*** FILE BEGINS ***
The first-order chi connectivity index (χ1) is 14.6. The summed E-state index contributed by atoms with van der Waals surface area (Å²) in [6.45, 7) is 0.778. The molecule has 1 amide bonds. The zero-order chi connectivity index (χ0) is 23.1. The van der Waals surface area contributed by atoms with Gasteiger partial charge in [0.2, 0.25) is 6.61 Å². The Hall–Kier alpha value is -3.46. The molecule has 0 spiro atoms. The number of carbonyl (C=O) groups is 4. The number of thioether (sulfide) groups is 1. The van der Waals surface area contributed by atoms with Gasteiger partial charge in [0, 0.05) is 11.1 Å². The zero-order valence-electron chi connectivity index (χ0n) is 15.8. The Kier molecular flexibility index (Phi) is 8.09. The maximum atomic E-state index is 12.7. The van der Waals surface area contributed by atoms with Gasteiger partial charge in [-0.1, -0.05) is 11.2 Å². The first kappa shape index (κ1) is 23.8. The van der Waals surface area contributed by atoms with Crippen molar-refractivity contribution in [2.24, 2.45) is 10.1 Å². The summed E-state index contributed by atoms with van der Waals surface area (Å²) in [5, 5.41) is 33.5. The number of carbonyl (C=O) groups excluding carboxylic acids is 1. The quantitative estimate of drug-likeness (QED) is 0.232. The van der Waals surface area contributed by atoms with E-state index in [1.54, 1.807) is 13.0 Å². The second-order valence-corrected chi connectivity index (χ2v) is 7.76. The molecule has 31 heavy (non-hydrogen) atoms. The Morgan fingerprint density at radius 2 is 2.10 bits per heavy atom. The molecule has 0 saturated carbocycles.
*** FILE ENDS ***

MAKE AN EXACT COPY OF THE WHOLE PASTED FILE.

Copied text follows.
The first-order chi connectivity index (χ1) is 14.6. The summed E-state index contributed by atoms with van der Waals surface area (Å²) in [6.45, 7) is 0.778. The molecule has 1 amide bonds. The zero-order chi connectivity index (χ0) is 23.1. The van der Waals surface area contributed by atoms with Gasteiger partial charge in [0.2, 0.25) is 6.61 Å². The Hall–Kier alpha value is -3.46. The molecule has 0 spiro atoms. The number of carbonyl (C=O) groups is 4. The number of thioether (sulfide) groups is 1. The van der Waals surface area contributed by atoms with Gasteiger partial charge in [0, 0.05) is 11.1 Å². The zero-order valence-electron chi connectivity index (χ0n) is 15.8. The Kier molecular flexibility index (Phi) is 8.09. The maximum atomic E-state index is 12.7. The van der Waals surface area contributed by atoms with Gasteiger partial charge in [-0.1, -0.05) is 11.2 Å². The first kappa shape index (κ1) is 23.8. The van der Waals surface area contributed by atoms with Crippen molar-refractivity contribution in [2.24, 2.45) is 10.1 Å². The summed E-state index contributed by atoms with van der Waals surface area (Å²) in [5, 5.41) is 33.5. The number of carbonyl (C=O) groups excluding carboxylic acids is 1. The quantitative estimate of drug-likeness (QED) is 0.232. The van der Waals surface area contributed by atoms with E-state index in [1.54, 1.807) is 13.0 Å². The second-order valence-corrected chi connectivity index (χ2v) is 7.76. The molecule has 31 heavy (non-hydrogen) atoms. The Morgan fingerprint density at radius 2 is 2.10 bits per heavy atom. The molecule has 0 saturated carbocycles.